No matter how much I love my store-bought coconut milk, it doesn’t even come close to fresh homemade coconut milk. The taste of fresh coconut milk is so clean, so refreshing, so fragrant. It’s just like fresh coconut in the creamy liquid form. You can use it to enhance the flavor of a myriad of dishes – from smoothies and shakes to soups and stews – or just sip it on its own.
A fun fact about coconuts. In Sanskrit, coconut tree is known as “kalpa vriksha”, which translates to a “tree which gives all that is necessary for living”. And it’s true. You could literally live off of coconuts for several months if you needed to. But very few people have ever actually eaten a fresh raw coconut, besides that one time in Mexico, of course. So why don’t we eat fresh coconuts more often? Well, I would guess that you’re probably not growing coconuts in your backyard. And even if you were, it’s pretty hard to crack them open. Once you do open them though, you can use all that beautiful white flesh to make our own milk.
While having milk from fresh coconuts is out of this world, there are other ways you can make coconut milk at home. You can use already cracked and peeled coconuts (i.e. intact young coconut meat with coconut water still inside), dried shredded coconut, or coconut manna. Be aware that the flavor of homemade coconut milk is much more pronounced compared to the coconut milk from the store. So if you want more neutral tasting plant-based milk, go for homemade almond milk instead.
Tips for Making Fresh Coconut Milk
When it comes to making coconut milk, you have a few options – brown (mature) coconut, white (young) coconut, or shredded coconut. (I don’t recommend using desiccated coconut because I find it too dry and bland). Depending on your location, you might have a hard time finding fresh coconuts. If that’s the case, use unsweetened shredded coconut. In fact, I prefer homemade coconut milk from shredded coconut over fresh because the coconut flavor of shredded coconut is much more mellow. Making coconut milk from shredded coconut is also much faster and easier. Sometimes you simply don’t have the time to crack the coconut open, drain the coconut water, extract the coconut flesh from the hard shell, peel the brown bits, chop the flesh into smaller pieces … you get my point.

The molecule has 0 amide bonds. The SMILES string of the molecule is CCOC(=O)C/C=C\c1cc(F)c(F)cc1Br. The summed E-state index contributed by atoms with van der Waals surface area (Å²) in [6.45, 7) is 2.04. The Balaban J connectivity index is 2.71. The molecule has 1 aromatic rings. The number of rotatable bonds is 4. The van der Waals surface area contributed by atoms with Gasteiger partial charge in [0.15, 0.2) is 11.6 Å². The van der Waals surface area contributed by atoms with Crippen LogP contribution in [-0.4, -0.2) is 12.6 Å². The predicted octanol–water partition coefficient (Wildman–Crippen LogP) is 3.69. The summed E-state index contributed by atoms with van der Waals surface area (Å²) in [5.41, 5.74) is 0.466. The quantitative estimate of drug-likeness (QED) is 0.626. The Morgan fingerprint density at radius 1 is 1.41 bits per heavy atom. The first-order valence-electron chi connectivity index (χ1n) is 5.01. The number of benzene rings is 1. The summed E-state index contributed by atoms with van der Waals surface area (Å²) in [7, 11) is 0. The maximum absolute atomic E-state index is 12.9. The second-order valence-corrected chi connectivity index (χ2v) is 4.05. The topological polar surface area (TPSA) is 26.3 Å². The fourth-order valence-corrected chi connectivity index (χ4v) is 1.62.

I’ve seen many recipes calling for coconut water as the base liquid for coconut milk made from fresh coconuts. Well, not my recipe. I find the flavor of coconut water really strong. It completely overpowers the mellow flavor of coconut milk. So unless you want your coconut milk taste like coconut water, use good old water as the liquid. Also, the hotter the water, the better. The hot water softens and steeps the coconut, resulting in an easier blending and better flavor.
Without an emulsifier the coconut milk naturally separates and is a little clumpy (the consistency of curdled milk with a very solid top layer) when chilled. Sunflower lecithin helps to keep the coconut milk more homogenized. You’ll still see some separation, even with the use of sunflower lecithin, but that’s normal. Separation happens even with store-bought milk – that’s why you’re supposed to “shake well”. Whether you use it or not is completely optional. After all, one of the reasons you might be making homemade coconut milk is to avoid any additives. That said, sunflower lecithin is actually a dietary supplement beneficial to the brain and the nervous system.
The thickness of your coconut milk really depends on your needs. Always start with smaller amount of water and add more as you go.
- Fresh coconut – 1 cup fresh coconut flesh to 3/4 cup hot water produces thick milk ideal for desserts, ice cream, or puddings. 1 cup coconut to 1.4 cups water is similar to the texture of canned coconut milk. 1 cup coconut to 1.5 cups water is great for drinking or as a liquid for smoothies.
- Shredded coconut – 1 cup shredded coconut to 1 cup hot water is the standard ratio for desserts, such as ice cream or puddings. 1.5 cups coconut to 2.5 cups hot water is about as diluted as you want to go to replace the taste and texture of canned coconut milk. 1:4 is best for drinking or perhaps as a liquid for smoothies.
A powerful blender is a huge advantage in this recipe. Sure, you can make coconut milk with a regular blender too, but the taste won’t be so well rounded and full. You really want to get the most out of that coconut flesh. You’ll notice, as you’re blending the coconut flesh, that it will get looser and looser and will spin more freely after a while. The texture of the milk should be granular only slightly. I always use a nut milk bag to separate the coconut flesh from the liquid. However, you can also use a cheesecloth, paint-straining bag, or fine mesh sleeve. The squeezing part is really important. You want to squeeze the coconut flesh as hard as you can. You should essentially end up with a very dry and tasteless coconut flesh.
Tools You’ll Need
1. Blender (Vitamix Pro 750) | 2. Knife Set (6 Pieces, Utopia, Stainless Steel) | 3. Measuring Cup (2 Cups, Pyrex, Glass) | 4. Nut Milk Bag (12″x 12″, Ellie’s Best, Nylon) | 5. Mixing Bowls (Set of 3, Pyrex, Glass)
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